Nov 18, 2019


The Irishman (2019)

Directed by: Martin Scorsese
Written by: Steve Zaillian
Starring: Robert De Niro, Al Pacino, Joe Pesci, Ray Romano, Bobby Cannavale, Anna Paquin, Stephen Graham, Stephanie Kurtzuba, Jesse Plemons, and Harvey Keitel

“Age can wither me, Noodles. We’re both getting old. All that we have left now are our memories.”
Once Upon a Time in America

There are 209 minutes in Martin Scorsese’s The Irishman, and I couldn’t cut a second of it.

This is a monumental achievement in filmmaking, one which sees four titans (Martin Scorsese, Robert De Niro, Al Pacino, and Joe Pesci) collaborate on an event that will never be repeated. A film which possibly covers more ground than one review can summarize. The Irishman is a gangster picture, yes, but it is also so much more. It’s a narrative poem about America, about manhood, aging, and how the relationships we build through the years can be torn apart over decades or in an instant.

When we first see De Niro’s Frank Sheeran, he’s an eighty-something-year-old man living out his final days in a nursing home. Then, like many old folks, he begins to tell his life’s story. Only, when we listen to this particular old timer’s tale, we see that this was a man who took part in events that shook the world, even including presidential elections. He’s a veritable Forrest Gump with a handgun. Is he telling the truth? We don’t know. But Scorsese is smart enough not to let the facts get in the way of a good story.

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And what a story Sheeran tells! While this is the least glamorous depiction Scorsese has made of the Mafia (unlike fellow Irishman Henry Hill, Sheeran isn’t wowed by any movie star allure from the Mafia. He’s just looking to put food on the table for his family.), the power of organized crime is a palpable force in this film. The way Joe Pesci’s Russell Buffalino wields power could not be any less like Tommy DeVito or Nicky Santoro. Rather than bellowing with insecurity, he wields power the same way he speaks: with quiet confidence. And when we see the world events he and his Mafia colleagues are connected with, we believe them. Most importantly, we believe the relationship he and Sheeran share with Jimmy Hoffa (Al Pacino).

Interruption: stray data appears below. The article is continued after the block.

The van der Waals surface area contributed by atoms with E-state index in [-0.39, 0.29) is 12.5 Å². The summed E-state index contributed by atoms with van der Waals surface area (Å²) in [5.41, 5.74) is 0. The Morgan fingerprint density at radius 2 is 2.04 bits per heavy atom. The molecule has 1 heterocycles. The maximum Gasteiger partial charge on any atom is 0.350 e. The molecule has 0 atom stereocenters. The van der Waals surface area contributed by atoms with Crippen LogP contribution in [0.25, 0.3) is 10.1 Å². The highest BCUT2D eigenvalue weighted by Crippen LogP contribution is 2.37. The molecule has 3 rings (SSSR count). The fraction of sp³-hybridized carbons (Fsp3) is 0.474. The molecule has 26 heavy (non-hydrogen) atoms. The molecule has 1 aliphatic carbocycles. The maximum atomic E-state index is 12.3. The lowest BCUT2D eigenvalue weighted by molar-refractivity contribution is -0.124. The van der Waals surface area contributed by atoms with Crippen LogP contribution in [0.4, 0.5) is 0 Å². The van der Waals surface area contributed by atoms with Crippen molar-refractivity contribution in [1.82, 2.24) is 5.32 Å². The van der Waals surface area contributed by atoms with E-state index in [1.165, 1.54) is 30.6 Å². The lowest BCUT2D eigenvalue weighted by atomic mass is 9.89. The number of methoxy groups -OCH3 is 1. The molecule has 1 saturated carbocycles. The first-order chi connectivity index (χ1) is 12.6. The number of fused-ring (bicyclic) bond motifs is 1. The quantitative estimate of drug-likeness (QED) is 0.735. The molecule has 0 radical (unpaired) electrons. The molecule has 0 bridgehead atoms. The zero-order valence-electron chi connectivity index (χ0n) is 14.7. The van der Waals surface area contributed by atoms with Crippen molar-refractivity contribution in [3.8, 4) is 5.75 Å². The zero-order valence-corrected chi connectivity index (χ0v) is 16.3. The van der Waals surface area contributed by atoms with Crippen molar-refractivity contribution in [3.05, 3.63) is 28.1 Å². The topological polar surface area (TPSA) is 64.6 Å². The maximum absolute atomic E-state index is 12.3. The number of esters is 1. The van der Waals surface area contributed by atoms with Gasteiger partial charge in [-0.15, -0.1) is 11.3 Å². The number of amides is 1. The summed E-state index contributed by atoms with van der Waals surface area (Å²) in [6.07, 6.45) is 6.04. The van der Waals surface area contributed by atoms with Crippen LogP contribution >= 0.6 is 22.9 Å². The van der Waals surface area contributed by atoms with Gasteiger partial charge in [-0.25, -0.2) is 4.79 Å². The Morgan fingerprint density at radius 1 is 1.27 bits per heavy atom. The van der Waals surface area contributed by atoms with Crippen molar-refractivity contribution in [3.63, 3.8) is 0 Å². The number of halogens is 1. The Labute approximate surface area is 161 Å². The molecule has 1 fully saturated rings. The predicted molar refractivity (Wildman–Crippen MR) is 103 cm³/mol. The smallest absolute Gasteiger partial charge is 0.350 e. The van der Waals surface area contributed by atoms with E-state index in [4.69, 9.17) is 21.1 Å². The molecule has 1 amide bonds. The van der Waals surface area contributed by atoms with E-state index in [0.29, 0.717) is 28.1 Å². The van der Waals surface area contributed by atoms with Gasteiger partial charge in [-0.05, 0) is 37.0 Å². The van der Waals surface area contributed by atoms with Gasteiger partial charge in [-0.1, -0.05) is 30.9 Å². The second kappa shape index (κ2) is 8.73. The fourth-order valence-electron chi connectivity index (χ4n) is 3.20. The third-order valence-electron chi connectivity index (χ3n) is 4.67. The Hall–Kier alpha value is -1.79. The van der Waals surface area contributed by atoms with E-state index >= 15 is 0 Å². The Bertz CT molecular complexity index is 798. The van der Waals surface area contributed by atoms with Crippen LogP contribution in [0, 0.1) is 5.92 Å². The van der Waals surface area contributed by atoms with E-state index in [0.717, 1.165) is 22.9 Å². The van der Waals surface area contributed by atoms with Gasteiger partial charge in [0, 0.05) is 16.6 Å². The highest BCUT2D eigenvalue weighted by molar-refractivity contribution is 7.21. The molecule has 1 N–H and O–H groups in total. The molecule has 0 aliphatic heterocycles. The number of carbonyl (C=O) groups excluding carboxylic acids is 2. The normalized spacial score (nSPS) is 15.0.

Hoffa is a man who is nowadays shrouded in myth, and Scorsese could not have chosen a better actor, in both stature and skill, to play Hoffa than Pacino, who’s in his first Scorsese film. A man who is by opposing turns bombastic and soft-spoken, the friendship built between Sheeran and Hoffa feels like a brotherhood. It’s been a common thread in Martin Scorsese films to follow relationships that are forged then torn apart by organized crime, and the bond between Hoffa and Sheeran is his most beautiful and tragic yet.

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But, in spite of all this power, bombast, and tragedy, we know how this story ends. The Irishman is not a depressing movie by any stretch of the imagination, indeed, it’s often very funny, but it is a melancholic one. A running gag in the film provides examples of both moods: often, when a character is introduced, there is a caption beneath them describing his name, when he died, and how he died. And with Sheeran, it’s right as the film begins that we know where his story ends: in a retirement home. And through the sad, beautiful eyes of Robert De Niro, we also see a legendary filmmaker wrangling with both his legacy and with the future. And this is best seen in how Scorsese uses his camera. Unlike the frenzied, cocaine-fueled energy of The Wolf of Wall Street or Casino, Scorsese often prefers to let the camera rest, to let the mood of the scene be filled by his actors or the music. And every scene feels like it has a lump in its throat. Scorsese is not taking us along on a manic joy ride, but rather a slow moving tour of a life that has long since disappeared.

The Irishman is a profound cinematic experience. And a requiem for a genre conducted by one of its maestros.

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